In order to knock down FGF21 gene, double-stranded small interference RNAs targeting FGF21 and scrambled sequence as control were obtained from GenePharma (Shanghai, China). C2C12 cells were transfected with siRNAs, and after 48 hours, cells were harvested for analysis.

2.4. Enzyme-Linked Immunosorbent Assay (ELISA)

Cell medium was collected at 0 and 2 days of myogenic differentiation individually and centrifuged at 3000 rpm for 5 minutes to harvest the cell supernatant. The level of FGF21 protein in the cell supernatant was detected using the mouse FGF21 ELISA kit (Hangzhou, China) according to the manufacturer’s instructions.

2.5. RNA Extraction, Reverse Transcription, and Quantitative PCR

Total RNA was isolated with TRIzol reagent (Invitrogen, USA) following the manufacturer’s instructions. The purity and concentration of the RNA samples were measured using NanoDrop 2000. After that, 1 microgram of each RNA sample was used to synthesize cDNA using PrimeScript 1st strand cDNA synthesis kit (Takara, Japan) following the manufacturer’s instructions. Real-time quantitative PCR was performed using QuantiFast SYBR Green PCR kit (Qiagen, USA) on a CFX96 qPCR System (Bio-Rad, USA). And mRNA levels were quantified relatively to the expression of GAPDH by employing value, and Student’s -test was used for statistical comparison. Primers for quantitative PCR are listed in the Supplement Table (in the Supplementary Material available online at https://doi.org/10.1155/2017/1648715).

2.6. Western Blot

Total protein was extracted using RIPA buffer and the concentration was determined by Pierce BCA protein assay kit (Thermo, USA). Equal amounts of proteins were loaded and separated by SDS-PAGE gel before being blotted onto PVDF membranes (Millipore, USA). After the transfer, the membranes were blocked by 5% BSA for 1 hour at room temperature and then incubated with a primary antibody at 4°C overnight. The antibodies used in this study include FGF21 (1 : 1000, Abcam, USA), MyoD (1 : 500, Santa Cruz, USA), MyoG (1 : 500, Santa Cruz, USA), MEF2c (1 : 500, Santa Cruz, USA), MHC (1 : 500, Santa Cruz, USA), CDK4 (1 : 1000, CST, USA), P21 (1 : 1000, R&D, USA), P53 (CST) Cyclin D1 (1 : 1000, R&D, USA), Cyclin D3 (1 : 1000, R&D, USA), and tubulin (1 : 1000, Abcam, USA), which were diluted with 5% BSA.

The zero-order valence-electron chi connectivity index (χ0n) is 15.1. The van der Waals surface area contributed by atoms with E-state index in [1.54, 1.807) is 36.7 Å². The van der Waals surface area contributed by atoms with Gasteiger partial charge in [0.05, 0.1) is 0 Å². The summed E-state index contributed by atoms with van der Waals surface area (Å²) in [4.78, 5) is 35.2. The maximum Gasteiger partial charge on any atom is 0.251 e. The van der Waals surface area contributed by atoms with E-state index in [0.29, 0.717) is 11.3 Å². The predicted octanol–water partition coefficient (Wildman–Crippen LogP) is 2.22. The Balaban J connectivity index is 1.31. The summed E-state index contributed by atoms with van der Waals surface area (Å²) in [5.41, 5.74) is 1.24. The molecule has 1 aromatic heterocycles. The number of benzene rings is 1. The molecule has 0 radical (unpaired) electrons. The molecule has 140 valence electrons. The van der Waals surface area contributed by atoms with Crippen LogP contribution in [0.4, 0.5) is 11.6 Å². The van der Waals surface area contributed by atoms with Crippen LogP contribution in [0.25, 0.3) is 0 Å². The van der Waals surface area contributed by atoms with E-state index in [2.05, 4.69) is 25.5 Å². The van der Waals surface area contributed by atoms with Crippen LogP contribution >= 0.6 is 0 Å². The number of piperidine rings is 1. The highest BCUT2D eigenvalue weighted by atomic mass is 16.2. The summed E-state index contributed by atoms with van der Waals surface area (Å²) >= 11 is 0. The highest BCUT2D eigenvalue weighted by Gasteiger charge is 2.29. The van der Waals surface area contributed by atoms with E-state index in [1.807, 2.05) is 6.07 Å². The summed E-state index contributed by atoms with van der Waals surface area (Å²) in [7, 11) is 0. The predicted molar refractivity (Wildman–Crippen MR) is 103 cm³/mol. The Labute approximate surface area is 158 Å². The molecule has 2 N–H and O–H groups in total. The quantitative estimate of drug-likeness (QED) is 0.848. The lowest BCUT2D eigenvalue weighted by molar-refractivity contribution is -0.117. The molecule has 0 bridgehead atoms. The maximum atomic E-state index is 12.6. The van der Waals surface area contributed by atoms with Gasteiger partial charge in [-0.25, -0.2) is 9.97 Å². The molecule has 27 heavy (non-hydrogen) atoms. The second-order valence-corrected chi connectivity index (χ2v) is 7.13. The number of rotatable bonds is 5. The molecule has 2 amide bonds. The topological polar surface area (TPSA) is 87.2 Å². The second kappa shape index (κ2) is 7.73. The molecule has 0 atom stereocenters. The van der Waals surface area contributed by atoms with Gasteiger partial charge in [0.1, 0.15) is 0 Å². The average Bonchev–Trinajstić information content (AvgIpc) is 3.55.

2.7. Immunofluorescence

For immunofluorescence analysis, after differentiation, cells were washed with cold PBS and then fixed in 4% paraformaldehyde for 40 minutes and permeabilized in 0.2% Triton X-100-PBS for 10 minutes. After washing three times (10 minutes each) in PBS, cells were blocked with 5% BSA for 2 hours at room temperature and then incubated with anti-MHC primary antibody (Santa Cruz) at 4°C overnight. Alexa Fluor 488-labeled goat anti-mice IgG (Beyotime, China) was used as secondary antibody, and nuclei were stained with DAPI. The fluorescence images were gathered using Axio Observer microscope (Zeiss, USA) and Image Pro Plus.

2.8. Cell Cycle Analysis

The FGF21 gene stable overexpression cells were seeded on a 6-well plate and cultured for 24 hours; cells were then washed with PBS and fixed in 70% ethanol at 4°C overnight. Subsequently, cells were resuspended with PBS and incubated with propidium iodide (PI) in the presence of RNase A at 37°C for 30 minutes, and then DNA content was analyzed using a flow cytometer (Beckman, USA).

3. Results

3.1. FGF21 Showed Similar Expression Pattern to Myogenic Marker Genes and Cell Cycle Exit Genes during Myogenic Differentiation